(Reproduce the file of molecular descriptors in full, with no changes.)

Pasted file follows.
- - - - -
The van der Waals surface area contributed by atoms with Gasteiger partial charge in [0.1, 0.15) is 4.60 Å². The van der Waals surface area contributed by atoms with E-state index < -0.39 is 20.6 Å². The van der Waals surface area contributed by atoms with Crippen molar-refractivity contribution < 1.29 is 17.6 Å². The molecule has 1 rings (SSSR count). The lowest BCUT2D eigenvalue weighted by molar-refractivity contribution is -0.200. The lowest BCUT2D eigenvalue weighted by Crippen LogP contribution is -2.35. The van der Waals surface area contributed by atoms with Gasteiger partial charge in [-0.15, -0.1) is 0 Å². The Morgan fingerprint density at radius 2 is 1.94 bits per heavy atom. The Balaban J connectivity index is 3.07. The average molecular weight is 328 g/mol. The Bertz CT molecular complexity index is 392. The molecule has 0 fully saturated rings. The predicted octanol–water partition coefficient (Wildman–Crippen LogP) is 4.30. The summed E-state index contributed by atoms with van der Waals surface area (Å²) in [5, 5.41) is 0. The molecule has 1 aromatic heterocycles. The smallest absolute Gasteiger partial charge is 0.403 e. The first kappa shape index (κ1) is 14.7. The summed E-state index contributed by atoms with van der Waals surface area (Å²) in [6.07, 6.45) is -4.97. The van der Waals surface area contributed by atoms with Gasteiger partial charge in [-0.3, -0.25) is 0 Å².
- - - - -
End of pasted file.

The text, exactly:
The van der Waals surface area contributed by atoms with Gasteiger partial charge in [0.1, 0.15) is 4.60 Å². The van der Waals surface area contributed by atoms with E-state index < -0.39 is 20.6 Å². The van der Waals surface area contributed by atoms with Crippen molar-refractivity contribution < 1.29 is 17.6 Å². The molecule has 1 rings (SSSR count). The lowest BCUT2D eigenvalue weighted by molar-refractivity contribution is -0.200. The lowest BCUT2D eigenvalue weighted by Crippen LogP contribution is -2.35. The van der Waals surface area contributed by atoms with Gasteiger partial charge in [-0.15, -0.1) is 0 Å². The Morgan fingerprint density at radius 2 is 1.94 bits per heavy atom. The Balaban J connectivity index is 3.07. The average molecular weight is 328 g/mol. The Bertz CT molecular complexity index is 392. The molecule has 0 fully saturated rings. The predicted octanol–water partition coefficient (Wildman–Crippen LogP) is 4.30. The summed E-state index contributed by atoms with van der Waals surface area (Å²) in [5, 5.41) is 0. The molecule has 1 aromatic heterocycles. The smallest absolute Gasteiger partial charge is 0.403 e. The first kappa shape index (κ1) is 14.7. The summed E-state index contributed by atoms with van der Waals surface area (Å²) in [6.07, 6.45) is -4.97. The van der Waals surface area contributed by atoms with Gasteiger partial charge in [-0.3, -0.25) is 0 Å².